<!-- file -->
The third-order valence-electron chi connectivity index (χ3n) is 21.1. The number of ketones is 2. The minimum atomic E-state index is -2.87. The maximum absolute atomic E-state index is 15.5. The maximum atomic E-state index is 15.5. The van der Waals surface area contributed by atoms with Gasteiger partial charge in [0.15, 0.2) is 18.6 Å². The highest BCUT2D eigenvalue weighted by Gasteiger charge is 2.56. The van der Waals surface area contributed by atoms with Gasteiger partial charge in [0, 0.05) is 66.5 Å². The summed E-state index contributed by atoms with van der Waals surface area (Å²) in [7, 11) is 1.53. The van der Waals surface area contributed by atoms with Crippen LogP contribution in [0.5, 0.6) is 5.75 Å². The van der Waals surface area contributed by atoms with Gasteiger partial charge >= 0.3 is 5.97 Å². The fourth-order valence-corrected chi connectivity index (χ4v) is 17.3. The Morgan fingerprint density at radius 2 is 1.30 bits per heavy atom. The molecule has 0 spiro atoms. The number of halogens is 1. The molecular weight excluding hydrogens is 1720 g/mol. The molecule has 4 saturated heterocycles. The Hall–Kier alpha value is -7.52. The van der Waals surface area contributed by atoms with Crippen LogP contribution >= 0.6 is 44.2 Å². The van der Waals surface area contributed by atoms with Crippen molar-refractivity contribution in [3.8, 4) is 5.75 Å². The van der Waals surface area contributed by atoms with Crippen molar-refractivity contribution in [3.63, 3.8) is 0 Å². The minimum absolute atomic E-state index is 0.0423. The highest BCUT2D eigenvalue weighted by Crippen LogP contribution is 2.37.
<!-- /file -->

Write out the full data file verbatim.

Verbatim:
The third-order valence-electron chi connectivity index (χ3n) is 21.1. The number of ketones is 2. The minimum atomic E-state index is -2.87. The maximum absolute atomic E-state index is 15.5. The maximum atomic E-state index is 15.5. The van der Waals surface area contributed by atoms with Gasteiger partial charge in [0.15, 0.2) is 18.6 Å². The highest BCUT2D eigenvalue weighted by Gasteiger charge is 2.56. The van der Waals surface area contributed by atoms with Gasteiger partial charge in [0, 0.05) is 66.5 Å². The summed E-state index contributed by atoms with van der Waals surface area (Å²) in [7, 11) is 1.53. The van der Waals surface area contributed by atoms with Crippen LogP contribution in [0.5, 0.6) is 5.75 Å². The van der Waals surface area contributed by atoms with Gasteiger partial charge >= 0.3 is 5.97 Å². The fourth-order valence-corrected chi connectivity index (χ4v) is 17.3. The Morgan fingerprint density at radius 2 is 1.30 bits per heavy atom. The molecule has 0 spiro atoms. The number of halogens is 1. The molecular weight excluding hydrogens is 1720 g/mol. The molecule has 4 saturated heterocycles. The Hall–Kier alpha value is -7.52. The van der Waals surface area contributed by atoms with Crippen LogP contribution >= 0.6 is 44.2 Å². The van der Waals surface area contributed by atoms with Crippen molar-refractivity contribution in [3.8, 4) is 5.75 Å². The van der Waals surface area contributed by atoms with Crippen molar-refractivity contribution in [3.63, 3.8) is 0 Å². The minimum absolute atomic E-state index is 0.0423. The highest BCUT2D eigenvalue weighted by Crippen LogP contribution is 2.37.